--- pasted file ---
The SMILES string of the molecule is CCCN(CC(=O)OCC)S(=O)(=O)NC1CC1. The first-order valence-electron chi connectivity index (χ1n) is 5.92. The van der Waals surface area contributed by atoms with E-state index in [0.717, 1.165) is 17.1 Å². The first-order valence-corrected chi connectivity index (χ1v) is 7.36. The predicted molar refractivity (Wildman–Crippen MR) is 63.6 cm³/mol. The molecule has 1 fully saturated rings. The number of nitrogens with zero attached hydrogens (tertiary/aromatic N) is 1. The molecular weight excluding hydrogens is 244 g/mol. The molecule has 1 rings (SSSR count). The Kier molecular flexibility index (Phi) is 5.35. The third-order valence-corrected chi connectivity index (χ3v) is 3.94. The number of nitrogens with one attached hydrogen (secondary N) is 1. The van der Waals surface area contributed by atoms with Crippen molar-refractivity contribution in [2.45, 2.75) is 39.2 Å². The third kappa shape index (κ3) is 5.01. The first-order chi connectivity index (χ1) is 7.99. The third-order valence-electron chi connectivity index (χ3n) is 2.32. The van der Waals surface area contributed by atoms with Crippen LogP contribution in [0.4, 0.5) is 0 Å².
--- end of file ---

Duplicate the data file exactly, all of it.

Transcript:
The SMILES string of the molecule is CCCN(CC(=O)OCC)S(=O)(=O)NC1CC1. The first-order valence-electron chi connectivity index (χ1n) is 5.92. The van der Waals surface area contributed by atoms with E-state index in [0.717, 1.165) is 17.1 Å². The first-order valence-corrected chi connectivity index (χ1v) is 7.36. The predicted molar refractivity (Wildman–Crippen MR) is 63.6 cm³/mol. The molecule has 1 fully saturated rings. The number of nitrogens with zero attached hydrogens (tertiary/aromatic N) is 1. The molecular weight excluding hydrogens is 244 g/mol. The molecule has 1 rings (SSSR count). The Kier molecular flexibility index (Phi) is 5.35. The third-order valence-corrected chi connectivity index (χ3v) is 3.94. The number of nitrogens with one attached hydrogen (secondary N) is 1. The van der Waals surface area contributed by atoms with Crippen molar-refractivity contribution in [2.45, 2.75) is 39.2 Å². The third kappa shape index (κ3) is 5.01. The first-order chi connectivity index (χ1) is 7.99. The third-order valence-electron chi connectivity index (χ3n) is 2.32. The van der Waals surface area contributed by atoms with Crippen LogP contribution in [0.4, 0.5) is 0 Å².